Sometimes, the worst thing your favorite band can do is put out a new album. After all, the new stuff could be terrible. Maybe your favorite singer-songwriter has decided to load up on sequencers and hire the Neptunes. What if that group you always followed, the one you turned all your friends onto and dutifully place on every mix tape, decide that there’s still some useful material to be scraped from the bottom of the rap-metal barrel? It’s enough to ruin any relationship. Of course, all your favorite band needs to do to assuage these fears is to put out a quality record.
Such were the fears with which I confronted Gomez’s latest release, Split the Difference. Watching the group’s rising musical trajectory over the last seven years and three albums, I feared they were due for what stock analysts call a market correction After all, their previous work possesses the rare quality of being both well thought out and experimental (the latter a term the group admittedly loathes). They’re like the Counting Crows, with less self-importance. But there’s always the possibility that Gomez will simply run out of substance, crash and burn. Particularly a group that found immediate critical and popular success at such a young age, as Gomez did.
Gomez formed as the merging of two separate friendships in Southport, England. Guitarist Ian Ball and childhood friend drummer Olly Peacock began playing with keyboardist Tom Gray and bassist Paul Blackburn in high school. At University in Sheffield, Gray met slide guitarist Ben Oettewell—the one with the voice that sounds like Eddie Vedder. The five began recording at a small home studio in Southport, taking turns on the microphone and slowly piecing together a demo tape. The group eventually signed with Hut Recordings, the independent label that released Bring It On in 1998. The album made Gomez darlings of the music press and garnered them a British Mercury Prize. Deservedly so, since the guys can really play. The rhythm section of Peacock and Blackburn is fantastic, complementing melody-makers on guitar and keyboards, and their whole skill far surpasses the players’ years.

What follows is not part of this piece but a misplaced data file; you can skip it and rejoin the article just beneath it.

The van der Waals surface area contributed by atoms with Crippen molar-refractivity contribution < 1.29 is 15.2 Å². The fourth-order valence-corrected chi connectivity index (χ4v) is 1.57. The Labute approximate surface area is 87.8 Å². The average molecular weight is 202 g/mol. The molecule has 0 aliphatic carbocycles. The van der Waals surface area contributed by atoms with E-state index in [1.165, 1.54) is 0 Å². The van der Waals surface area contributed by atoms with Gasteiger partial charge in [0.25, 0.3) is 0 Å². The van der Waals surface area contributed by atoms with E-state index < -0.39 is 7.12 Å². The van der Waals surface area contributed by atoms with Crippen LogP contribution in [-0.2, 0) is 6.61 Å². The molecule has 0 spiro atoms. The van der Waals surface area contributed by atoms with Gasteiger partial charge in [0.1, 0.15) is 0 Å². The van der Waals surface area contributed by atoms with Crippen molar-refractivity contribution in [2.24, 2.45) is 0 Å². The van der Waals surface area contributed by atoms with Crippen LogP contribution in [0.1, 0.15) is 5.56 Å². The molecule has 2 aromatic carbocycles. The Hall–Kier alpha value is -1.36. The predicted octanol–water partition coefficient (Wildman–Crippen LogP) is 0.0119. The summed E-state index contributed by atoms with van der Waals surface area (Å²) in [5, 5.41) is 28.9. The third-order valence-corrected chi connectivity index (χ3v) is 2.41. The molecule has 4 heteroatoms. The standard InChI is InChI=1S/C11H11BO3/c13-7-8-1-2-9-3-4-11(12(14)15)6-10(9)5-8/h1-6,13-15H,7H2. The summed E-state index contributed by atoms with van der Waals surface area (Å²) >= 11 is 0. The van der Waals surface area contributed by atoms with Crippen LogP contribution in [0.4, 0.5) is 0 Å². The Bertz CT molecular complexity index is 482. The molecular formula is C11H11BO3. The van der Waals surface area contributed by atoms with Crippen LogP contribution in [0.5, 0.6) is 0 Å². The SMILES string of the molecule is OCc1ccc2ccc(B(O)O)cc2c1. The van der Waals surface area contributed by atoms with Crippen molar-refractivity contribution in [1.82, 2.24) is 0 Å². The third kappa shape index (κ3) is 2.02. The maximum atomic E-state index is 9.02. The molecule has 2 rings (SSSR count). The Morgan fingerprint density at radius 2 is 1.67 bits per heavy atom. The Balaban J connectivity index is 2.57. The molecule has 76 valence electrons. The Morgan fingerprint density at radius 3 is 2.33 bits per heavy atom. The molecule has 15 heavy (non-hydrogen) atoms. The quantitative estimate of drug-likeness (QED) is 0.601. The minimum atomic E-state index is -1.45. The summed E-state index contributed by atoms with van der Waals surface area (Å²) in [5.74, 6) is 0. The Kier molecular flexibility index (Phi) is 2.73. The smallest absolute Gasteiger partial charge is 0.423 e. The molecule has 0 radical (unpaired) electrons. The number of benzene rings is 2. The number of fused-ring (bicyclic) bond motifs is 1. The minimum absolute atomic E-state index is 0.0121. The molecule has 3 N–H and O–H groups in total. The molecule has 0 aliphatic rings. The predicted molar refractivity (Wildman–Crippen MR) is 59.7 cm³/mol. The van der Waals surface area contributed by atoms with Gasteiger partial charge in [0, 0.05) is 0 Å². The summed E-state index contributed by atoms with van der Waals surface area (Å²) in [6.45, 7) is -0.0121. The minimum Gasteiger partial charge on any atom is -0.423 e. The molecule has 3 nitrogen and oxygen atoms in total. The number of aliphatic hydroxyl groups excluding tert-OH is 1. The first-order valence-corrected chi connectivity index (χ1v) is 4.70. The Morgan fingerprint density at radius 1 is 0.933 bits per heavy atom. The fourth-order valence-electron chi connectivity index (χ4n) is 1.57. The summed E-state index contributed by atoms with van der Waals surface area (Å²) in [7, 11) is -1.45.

Gomez’s sophomore effort, Liquid Skin, brought just as much attention and praise to the group, although it struck out in a different musical direction than its predecessor. In Our Gun, the group’s third LP, demonstrated to fans that although Gomez toured relentlessly, and were more than happy to license a song to a major Hollywood movie now and then, they weren’t focused on becoming MTV sweethearts or winning over the top ten spots on Billboard‘s singles chart. It’s as if the five of them had already lived as pop stars in previous lives or alternate universes, and had now been given a second chance to use their tremendous talent to focus on the music without making the mistakes our favorite artists so often do. So while In Our Gun encompasses a wide array of styles that are performed flawlessly, and remain difficult to kick out of your brain, it was far too intelligent an album to receive major radio airplay. Instead, it served to provide fodder for debate amongst fans as to which Gomez album was best, as the group continued to spike out in new directions on an almost song by song basis, like an aural starburst. Of the divergent styles featured on their first three albums, Blackburn says, “We’re trying to get elements of different things in on each album. I guess one we used a while ago was the Doors, in terms of mixing it up that way, but I don’t think we sound like the Doors”.